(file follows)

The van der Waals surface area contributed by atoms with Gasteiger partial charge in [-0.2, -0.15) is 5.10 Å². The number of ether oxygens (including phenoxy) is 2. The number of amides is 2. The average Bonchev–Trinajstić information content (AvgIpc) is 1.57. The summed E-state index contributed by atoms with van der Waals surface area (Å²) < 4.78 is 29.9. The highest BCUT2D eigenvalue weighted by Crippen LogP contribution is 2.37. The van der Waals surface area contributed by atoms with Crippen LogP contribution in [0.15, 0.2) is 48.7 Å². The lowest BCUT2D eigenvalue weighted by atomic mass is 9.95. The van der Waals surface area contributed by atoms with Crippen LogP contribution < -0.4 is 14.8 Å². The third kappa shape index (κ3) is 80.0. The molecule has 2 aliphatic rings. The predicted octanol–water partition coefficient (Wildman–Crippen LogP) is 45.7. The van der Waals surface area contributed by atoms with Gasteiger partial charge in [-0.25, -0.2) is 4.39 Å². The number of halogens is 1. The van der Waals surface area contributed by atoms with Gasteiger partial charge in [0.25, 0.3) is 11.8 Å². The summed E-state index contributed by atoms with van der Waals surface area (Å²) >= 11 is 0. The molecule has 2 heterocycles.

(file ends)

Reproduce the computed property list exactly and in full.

The van der Waals surface area contributed by atoms with Gasteiger partial charge in [-0.2, -0.15) is 5.10 Å². The number of ether oxygens (including phenoxy) is 2. The number of amides is 2. The average Bonchev–Trinajstić information content (AvgIpc) is 1.57. The summed E-state index contributed by atoms with van der Waals surface area (Å²) < 4.78 is 29.9. The highest BCUT2D eigenvalue weighted by Crippen LogP contribution is 2.37. The van der Waals surface area contributed by atoms with Crippen LogP contribution in [0.15, 0.2) is 48.7 Å². The lowest BCUT2D eigenvalue weighted by atomic mass is 9.95. The van der Waals surface area contributed by atoms with Crippen LogP contribution < -0.4 is 14.8 Å². The third kappa shape index (κ3) is 80.0. The molecule has 2 aliphatic rings. The predicted octanol–water partition coefficient (Wildman–Crippen LogP) is 45.7. The van der Waals surface area contributed by atoms with Gasteiger partial charge in [-0.25, -0.2) is 4.39 Å². The number of halogens is 1. The van der Waals surface area contributed by atoms with Gasteiger partial charge in [0.25, 0.3) is 11.8 Å². The summed E-state index contributed by atoms with van der Waals surface area (Å²) >= 11 is 0. The molecule has 2 heterocycles.